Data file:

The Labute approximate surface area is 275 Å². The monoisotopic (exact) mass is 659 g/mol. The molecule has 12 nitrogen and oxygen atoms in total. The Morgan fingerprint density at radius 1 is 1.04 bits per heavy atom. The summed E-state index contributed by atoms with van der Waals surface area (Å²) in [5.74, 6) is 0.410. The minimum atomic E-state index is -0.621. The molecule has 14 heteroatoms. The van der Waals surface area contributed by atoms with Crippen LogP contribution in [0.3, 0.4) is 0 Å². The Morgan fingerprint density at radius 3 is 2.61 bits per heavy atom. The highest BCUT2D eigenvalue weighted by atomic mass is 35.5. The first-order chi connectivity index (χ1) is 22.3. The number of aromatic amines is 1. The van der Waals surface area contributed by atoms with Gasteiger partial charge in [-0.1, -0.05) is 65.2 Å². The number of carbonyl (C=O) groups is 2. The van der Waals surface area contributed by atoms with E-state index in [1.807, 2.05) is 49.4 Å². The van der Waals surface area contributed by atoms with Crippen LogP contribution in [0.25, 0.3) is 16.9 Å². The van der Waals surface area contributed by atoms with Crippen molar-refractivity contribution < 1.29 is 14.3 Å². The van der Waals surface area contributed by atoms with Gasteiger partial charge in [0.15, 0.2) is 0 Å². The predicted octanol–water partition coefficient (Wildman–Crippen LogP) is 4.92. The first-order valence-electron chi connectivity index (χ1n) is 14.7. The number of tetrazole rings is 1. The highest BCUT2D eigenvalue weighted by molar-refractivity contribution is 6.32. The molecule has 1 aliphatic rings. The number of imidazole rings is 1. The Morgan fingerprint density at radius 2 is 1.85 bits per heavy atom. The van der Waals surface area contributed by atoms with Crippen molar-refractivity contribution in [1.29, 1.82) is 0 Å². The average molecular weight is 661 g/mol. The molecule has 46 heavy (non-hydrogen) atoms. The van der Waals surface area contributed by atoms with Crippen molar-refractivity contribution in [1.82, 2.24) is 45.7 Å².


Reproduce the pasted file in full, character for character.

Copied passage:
The Labute approximate surface area is 275 Å². The monoisotopic (exact) mass is 659 g/mol. The molecule has 12 nitrogen and oxygen atoms in total. The Morgan fingerprint density at radius 1 is 1.04 bits per heavy atom. The summed E-state index contributed by atoms with van der Waals surface area (Å²) in [5.74, 6) is 0.410. The minimum atomic E-state index is -0.621. The molecule has 14 heteroatoms. The van der Waals surface area contributed by atoms with Crippen LogP contribution in [0.3, 0.4) is 0 Å². The Morgan fingerprint density at radius 3 is 2.61 bits per heavy atom. The highest BCUT2D eigenvalue weighted by atomic mass is 35.5. The first-order chi connectivity index (χ1) is 22.3. The number of aromatic amines is 1. The van der Waals surface area contributed by atoms with Gasteiger partial charge in [-0.1, -0.05) is 65.2 Å². The number of carbonyl (C=O) groups is 2. The van der Waals surface area contributed by atoms with E-state index in [1.807, 2.05) is 49.4 Å². The van der Waals surface area contributed by atoms with Crippen LogP contribution in [0.25, 0.3) is 16.9 Å². The van der Waals surface area contributed by atoms with Crippen molar-refractivity contribution < 1.29 is 14.3 Å². The van der Waals surface area contributed by atoms with Gasteiger partial charge in [0.15, 0.2) is 0 Å². The predicted octanol–water partition coefficient (Wildman–Crippen LogP) is 4.92. The first-order valence-electron chi connectivity index (χ1n) is 14.7. The number of tetrazole rings is 1. The highest BCUT2D eigenvalue weighted by molar-refractivity contribution is 6.32. The molecule has 1 aliphatic rings. The number of imidazole rings is 1. The Morgan fingerprint density at radius 2 is 1.85 bits per heavy atom. The van der Waals surface area contributed by atoms with Crippen molar-refractivity contribution in [1.29, 1.82) is 0 Å². The average molecular weight is 661 g/mol. The molecule has 46 heavy (non-hydrogen) atoms. The van der Waals surface area contributed by atoms with Crippen molar-refractivity contribution in [1.82, 2.24) is 45.7 Å².